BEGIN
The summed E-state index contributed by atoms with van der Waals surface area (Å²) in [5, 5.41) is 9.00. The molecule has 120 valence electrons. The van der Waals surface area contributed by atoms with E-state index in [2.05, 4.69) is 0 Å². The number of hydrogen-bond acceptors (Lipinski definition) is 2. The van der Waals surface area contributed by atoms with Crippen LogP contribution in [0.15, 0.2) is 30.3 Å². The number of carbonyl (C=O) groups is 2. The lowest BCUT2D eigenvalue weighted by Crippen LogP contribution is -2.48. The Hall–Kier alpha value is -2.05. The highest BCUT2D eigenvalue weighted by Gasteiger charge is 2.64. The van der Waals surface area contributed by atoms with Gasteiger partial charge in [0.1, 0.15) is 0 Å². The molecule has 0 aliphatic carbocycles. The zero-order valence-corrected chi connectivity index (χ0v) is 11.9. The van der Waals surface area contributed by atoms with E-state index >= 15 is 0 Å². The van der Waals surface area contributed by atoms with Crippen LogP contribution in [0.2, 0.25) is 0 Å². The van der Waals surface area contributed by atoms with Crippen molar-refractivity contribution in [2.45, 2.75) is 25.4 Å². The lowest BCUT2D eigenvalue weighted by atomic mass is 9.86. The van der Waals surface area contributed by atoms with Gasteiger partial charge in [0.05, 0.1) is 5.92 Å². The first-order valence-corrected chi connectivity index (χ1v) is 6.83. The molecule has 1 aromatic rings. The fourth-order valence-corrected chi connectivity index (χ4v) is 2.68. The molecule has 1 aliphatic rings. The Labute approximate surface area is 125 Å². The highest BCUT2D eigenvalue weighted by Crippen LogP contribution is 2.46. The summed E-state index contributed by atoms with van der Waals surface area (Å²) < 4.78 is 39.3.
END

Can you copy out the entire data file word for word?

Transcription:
The summed E-state index contributed by atoms with van der Waals surface area (Å²) in [5, 5.41) is 9.00. The molecule has 120 valence electrons. The van der Waals surface area contributed by atoms with E-state index in [2.05, 4.69) is 0 Å². The number of hydrogen-bond acceptors (Lipinski definition) is 2. The van der Waals surface area contributed by atoms with Crippen LogP contribution in [0.15, 0.2) is 30.3 Å². The number of carbonyl (C=O) groups is 2. The lowest BCUT2D eigenvalue weighted by Crippen LogP contribution is -2.48. The Hall–Kier alpha value is -2.05. The highest BCUT2D eigenvalue weighted by Gasteiger charge is 2.64. The van der Waals surface area contributed by atoms with Gasteiger partial charge in [0.1, 0.15) is 0 Å². The molecule has 0 aliphatic carbocycles. The zero-order valence-corrected chi connectivity index (χ0v) is 11.9. The van der Waals surface area contributed by atoms with E-state index >= 15 is 0 Å². The van der Waals surface area contributed by atoms with Crippen LogP contribution in [0.2, 0.25) is 0 Å². The van der Waals surface area contributed by atoms with Crippen molar-refractivity contribution in [2.45, 2.75) is 25.4 Å². The lowest BCUT2D eigenvalue weighted by atomic mass is 9.86. The van der Waals surface area contributed by atoms with Gasteiger partial charge in [0.05, 0.1) is 5.92 Å². The first-order valence-corrected chi connectivity index (χ1v) is 6.83. The molecule has 1 aromatic rings. The fourth-order valence-corrected chi connectivity index (χ4v) is 2.68. The molecule has 1 aliphatic rings. The Labute approximate surface area is 125 Å². The highest BCUT2D eigenvalue weighted by Crippen LogP contribution is 2.46. The summed E-state index contributed by atoms with van der Waals surface area (Å²) < 4.78 is 39.3.